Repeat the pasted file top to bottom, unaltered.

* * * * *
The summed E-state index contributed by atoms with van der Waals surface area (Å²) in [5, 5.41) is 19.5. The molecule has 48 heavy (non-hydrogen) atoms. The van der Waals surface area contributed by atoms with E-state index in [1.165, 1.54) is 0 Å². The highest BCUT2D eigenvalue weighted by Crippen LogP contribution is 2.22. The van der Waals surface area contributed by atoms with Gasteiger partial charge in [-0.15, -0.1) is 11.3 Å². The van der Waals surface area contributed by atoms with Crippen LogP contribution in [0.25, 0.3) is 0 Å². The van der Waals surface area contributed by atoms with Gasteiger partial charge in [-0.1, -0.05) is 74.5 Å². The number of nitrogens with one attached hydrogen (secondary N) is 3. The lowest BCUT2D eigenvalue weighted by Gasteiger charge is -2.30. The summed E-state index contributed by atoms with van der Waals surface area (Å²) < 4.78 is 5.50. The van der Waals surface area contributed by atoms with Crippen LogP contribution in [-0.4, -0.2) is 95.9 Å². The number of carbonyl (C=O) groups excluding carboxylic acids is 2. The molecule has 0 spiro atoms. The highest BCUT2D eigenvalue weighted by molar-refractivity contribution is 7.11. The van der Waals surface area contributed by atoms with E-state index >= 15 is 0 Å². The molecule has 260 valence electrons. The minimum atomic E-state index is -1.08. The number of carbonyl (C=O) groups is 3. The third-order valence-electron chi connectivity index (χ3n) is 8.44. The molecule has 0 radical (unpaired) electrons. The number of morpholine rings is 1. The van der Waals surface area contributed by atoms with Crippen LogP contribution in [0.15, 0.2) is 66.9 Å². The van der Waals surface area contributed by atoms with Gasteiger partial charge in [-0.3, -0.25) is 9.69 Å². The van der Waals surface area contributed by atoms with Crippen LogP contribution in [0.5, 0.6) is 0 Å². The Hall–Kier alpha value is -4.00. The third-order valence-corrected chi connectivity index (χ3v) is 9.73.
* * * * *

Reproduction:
The summed E-state index contributed by atoms with van der Waals surface area (Å²) in [5, 5.41) is 19.5. The molecule has 48 heavy (non-hydrogen) atoms. The van der Waals surface area contributed by atoms with E-state index in [1.165, 1.54) is 0 Å². The highest BCUT2D eigenvalue weighted by Crippen LogP contribution is 2.22. The van der Waals surface area contributed by atoms with Gasteiger partial charge in [-0.15, -0.1) is 11.3 Å². The van der Waals surface area contributed by atoms with Crippen LogP contribution in [0.25, 0.3) is 0 Å². The van der Waals surface area contributed by atoms with Gasteiger partial charge in [-0.1, -0.05) is 74.5 Å². The number of nitrogens with one attached hydrogen (secondary N) is 3. The lowest BCUT2D eigenvalue weighted by Gasteiger charge is -2.30. The summed E-state index contributed by atoms with van der Waals surface area (Å²) < 4.78 is 5.50. The van der Waals surface area contributed by atoms with Crippen LogP contribution in [-0.4, -0.2) is 95.9 Å². The number of carbonyl (C=O) groups excluding carboxylic acids is 2. The molecule has 0 spiro atoms. The highest BCUT2D eigenvalue weighted by molar-refractivity contribution is 7.11. The van der Waals surface area contributed by atoms with E-state index >= 15 is 0 Å². The molecule has 260 valence electrons. The minimum atomic E-state index is -1.08. The number of carbonyl (C=O) groups is 3. The third-order valence-electron chi connectivity index (χ3n) is 8.44. The molecule has 0 radical (unpaired) electrons. The number of morpholine rings is 1. The van der Waals surface area contributed by atoms with Crippen LogP contribution in [0.15, 0.2) is 66.9 Å². The van der Waals surface area contributed by atoms with Gasteiger partial charge in [-0.3, -0.25) is 9.69 Å². The van der Waals surface area contributed by atoms with Crippen LogP contribution in [0.5, 0.6) is 0 Å². The Hall–Kier alpha value is -4.00. The third-order valence-corrected chi connectivity index (χ3v) is 9.73.